Restoration Fund | High Sierra Topix  

Restoration Fund

If you've been searching for the best source of information and stimulating discussion related to Spring/Summer/Fall backpacking, hiking and camping in the Sierra Nevada...look no further!
User avatar

Restoration Fund

Postby kpeter » Fri Aug 30, 2013 3:12 pm

Backpackers should take a special interest in this:

http://yubanet.com/regional/Yosemite-Co ... iEYKj_NmSg

It is going to take a lot of trailwork to get the trails out of Shingle Springs, Eleanor, and Hetchy Hetchy back again. Contributing to trail restoration is something we can help with.



User avatar
kpeter
Topix Expert
 
Posts: 555
Joined: Mon Jan 04, 2010 1:11 pm
Experience: N/A

User avatar

Re: Restoration Fund

Postby rlown » Sat Aug 31, 2013 4:20 pm

why? they're gonna work on trails at their own pace anyway, and the fire was overdue.

how is a trail impacted by a fire? other than the trees being gone. yes that is sad but. It was overgrown. No prior plans to reduce potential risk. Not paying for that.

It's a big sierra.
User avatar
rlown
Topix Junkie
 
Posts: 5347
Joined: Thu Oct 25, 2007 5:00 pm
Location: Petaluma and Wilton, CA
Experience: Level 4 Explorer

User avatar

Re: Restoration Fund

Postby kpeter » Sat Aug 31, 2013 6:13 pm

How is a trail impacted by fire? Deadfall and erosion, primarily. Furthermore, dead trees standing continue to fall and obliterate trails for years after a fire--Kibbie Ridge was a classic example and it will be worse now. Also, the disappearance of tree canopy creates an explosion of brush that must be pruned. And erosion during the first winter can be severe, creating a need for rockwork.

So fires create an enormous need for repair and greatly increased maintenance needs for years--and neither the Park Service nor the Forest Service will be getting an additional dime for any of this in the era of the sequestered budget.

Ideally we would live in a society that valued things likes trails, trailheads, campgrounds, etc. and amply supported them at public expense. Sadly, that is not the case in our nation any more. The political base for this sort of thing has declined since the 1970s and about half the trails that were once maintained are already in various stages of reversion, or gone completely (think Kibbie/Flora trail, for example.) It is entirely possible that some of the trails recently burned will never be restored.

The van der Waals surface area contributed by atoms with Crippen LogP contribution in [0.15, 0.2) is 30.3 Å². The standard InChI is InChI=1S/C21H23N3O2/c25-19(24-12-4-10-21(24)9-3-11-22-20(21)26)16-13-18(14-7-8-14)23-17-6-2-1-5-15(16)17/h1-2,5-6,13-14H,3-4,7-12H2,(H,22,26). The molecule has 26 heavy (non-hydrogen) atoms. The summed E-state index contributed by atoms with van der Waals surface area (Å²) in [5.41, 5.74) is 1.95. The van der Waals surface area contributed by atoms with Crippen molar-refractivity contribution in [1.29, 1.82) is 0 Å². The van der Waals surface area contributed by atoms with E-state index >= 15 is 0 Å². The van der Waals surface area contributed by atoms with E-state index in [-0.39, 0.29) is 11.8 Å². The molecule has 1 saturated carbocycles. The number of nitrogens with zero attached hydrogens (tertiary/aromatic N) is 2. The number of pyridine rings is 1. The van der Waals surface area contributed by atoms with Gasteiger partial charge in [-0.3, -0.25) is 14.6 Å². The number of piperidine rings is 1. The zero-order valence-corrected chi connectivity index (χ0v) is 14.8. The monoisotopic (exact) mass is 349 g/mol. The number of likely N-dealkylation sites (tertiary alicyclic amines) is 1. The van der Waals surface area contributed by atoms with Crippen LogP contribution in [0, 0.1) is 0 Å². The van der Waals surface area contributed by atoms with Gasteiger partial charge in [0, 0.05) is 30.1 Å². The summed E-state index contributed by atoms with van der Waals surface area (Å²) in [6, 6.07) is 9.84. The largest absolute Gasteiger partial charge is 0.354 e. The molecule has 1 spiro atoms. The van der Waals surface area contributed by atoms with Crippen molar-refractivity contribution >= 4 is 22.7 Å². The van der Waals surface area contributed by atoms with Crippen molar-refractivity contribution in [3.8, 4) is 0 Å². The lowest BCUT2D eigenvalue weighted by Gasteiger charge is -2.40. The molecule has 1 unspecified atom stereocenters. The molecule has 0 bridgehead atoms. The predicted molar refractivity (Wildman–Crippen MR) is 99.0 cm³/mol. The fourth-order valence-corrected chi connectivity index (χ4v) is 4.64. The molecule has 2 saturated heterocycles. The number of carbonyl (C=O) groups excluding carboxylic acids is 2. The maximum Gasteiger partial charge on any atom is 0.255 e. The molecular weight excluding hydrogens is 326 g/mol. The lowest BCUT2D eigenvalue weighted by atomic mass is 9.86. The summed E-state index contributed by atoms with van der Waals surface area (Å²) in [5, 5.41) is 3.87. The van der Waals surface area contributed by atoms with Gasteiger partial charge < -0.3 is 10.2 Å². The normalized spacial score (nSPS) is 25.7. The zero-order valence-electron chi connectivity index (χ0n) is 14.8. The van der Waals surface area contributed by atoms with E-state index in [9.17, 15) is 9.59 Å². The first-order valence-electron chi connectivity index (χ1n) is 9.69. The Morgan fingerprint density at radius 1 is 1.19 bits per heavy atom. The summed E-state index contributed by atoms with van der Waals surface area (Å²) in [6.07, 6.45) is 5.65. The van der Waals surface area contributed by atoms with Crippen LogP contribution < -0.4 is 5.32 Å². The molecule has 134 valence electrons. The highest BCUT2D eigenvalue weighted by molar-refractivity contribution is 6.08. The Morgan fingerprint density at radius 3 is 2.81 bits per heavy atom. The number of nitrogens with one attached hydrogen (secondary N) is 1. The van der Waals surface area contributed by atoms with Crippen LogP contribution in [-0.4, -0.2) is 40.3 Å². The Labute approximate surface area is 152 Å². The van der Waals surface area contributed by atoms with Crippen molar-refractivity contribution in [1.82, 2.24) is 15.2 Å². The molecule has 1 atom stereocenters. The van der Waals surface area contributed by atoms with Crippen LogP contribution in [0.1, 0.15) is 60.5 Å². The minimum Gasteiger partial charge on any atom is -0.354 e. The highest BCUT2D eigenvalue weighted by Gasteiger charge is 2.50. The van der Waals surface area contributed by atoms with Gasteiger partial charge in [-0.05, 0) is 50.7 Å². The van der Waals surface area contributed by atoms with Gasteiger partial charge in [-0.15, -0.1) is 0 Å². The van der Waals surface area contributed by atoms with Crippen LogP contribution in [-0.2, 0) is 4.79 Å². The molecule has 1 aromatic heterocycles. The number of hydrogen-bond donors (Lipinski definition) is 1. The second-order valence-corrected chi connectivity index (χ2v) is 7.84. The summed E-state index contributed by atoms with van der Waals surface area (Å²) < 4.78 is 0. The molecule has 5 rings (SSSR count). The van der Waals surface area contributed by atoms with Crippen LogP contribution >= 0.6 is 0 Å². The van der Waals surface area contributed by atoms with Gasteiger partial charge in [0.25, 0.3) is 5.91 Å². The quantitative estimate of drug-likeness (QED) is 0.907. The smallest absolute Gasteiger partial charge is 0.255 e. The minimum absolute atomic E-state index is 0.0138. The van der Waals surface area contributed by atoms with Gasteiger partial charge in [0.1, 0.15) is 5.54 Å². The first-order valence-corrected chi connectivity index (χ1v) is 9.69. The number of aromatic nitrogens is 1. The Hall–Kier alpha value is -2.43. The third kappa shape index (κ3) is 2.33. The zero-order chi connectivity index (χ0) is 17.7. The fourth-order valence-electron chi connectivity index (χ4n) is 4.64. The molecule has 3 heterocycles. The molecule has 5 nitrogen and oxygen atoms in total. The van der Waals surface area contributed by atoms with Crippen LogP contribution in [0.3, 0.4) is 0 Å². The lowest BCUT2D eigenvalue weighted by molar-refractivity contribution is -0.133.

As for the idea that fires of this sort are needed to thin out "overgrown" forests: This sort of mega "crown" fire in the Sierra is entirely unnatural (the Rim fire is already the largest fire in the history of the Sierra) and could only occur in an ecosystem already greatly altered. The Forest Service should be doing many, many more controlled burns to make up for a century of ill advised suppression, but the lack of budget and the fear of public lawsuits paralyzes it and sets us up for gargantuan destructive fires that burn to granite. Unless our political and legal systems change rather radically, the only way to support our trails as they deserve will be through volunteer efforts and private contributions.
User avatar
kpeter
Topix Expert
 
Posts: 555
Joined: Mon Jan 04, 2010 1:11 pm
Experience: N/A

User avatar

Re: Restoration Fund

Postby rlown » Sat Aug 31, 2013 6:32 pm

so in the most part we're in agreement. they should have done more up front controlled burns. They could have managed more like yose and do some maintenance on the "fat" years.

Other than that, I give enough to the state. I've been to Kibbie.. not memorable. It must be for you. sorry for your loss.
User avatar
rlown
Topix Junkie
 
Posts: 5347
Joined: Thu Oct 25, 2007 5:00 pm
Location: Petaluma and Wilton, CA
Experience: Level 4 Explorer

User avatar

Re: Restoration Fund

Postby Tom_H » Sun Sep 01, 2013 8:54 pm

Well, my feeling here is that an ounce of prevention is worth.... oh maybe........a trillion metric tons of cure. People need to be more careful with fire-and I'm not just talking about backpackers, I am talking about people tossing cigarettes, operating heavy machinery, and such in areas adjacent to the forest. I agree with rlown too about thinning and doing controlled burns before the carbon content becomes too dense. It's like we didn't learn anything from Yellowstone.

Too bad there's not yet a way to harvest the underbrush, shred it, and make methanol from the cellulose. Instead of taxpayers paying for the brush removal, some company could pay the state a royalty for taking it as a resource. Maybe someday. :-k
User avatar
Tom_H
Topix Expert
 
Posts: 456
Joined: Tue Jul 10, 2012 1:11 pm
Location: Wilton, CA
Experience: N/A

User avatar

Re: Restoration Fund

Postby kpeter » Mon Sep 02, 2013 6:50 am

I think we all agree that the various agencies could do a much better job of managing the fire ecosystems.

The original intent of my post was to let people know how they could contribute to rebuilding trails.
User avatar
kpeter
Topix Expert
 
Posts: 555
Joined: Mon Jan 04, 2010 1:11 pm
Experience: N/A


Return to Backpacking / Hiking / Camping



Who is online

Users browsing this forum: Bing [Bot], fishwrong, jorrflv, Yahoo [Bot] and 13 guests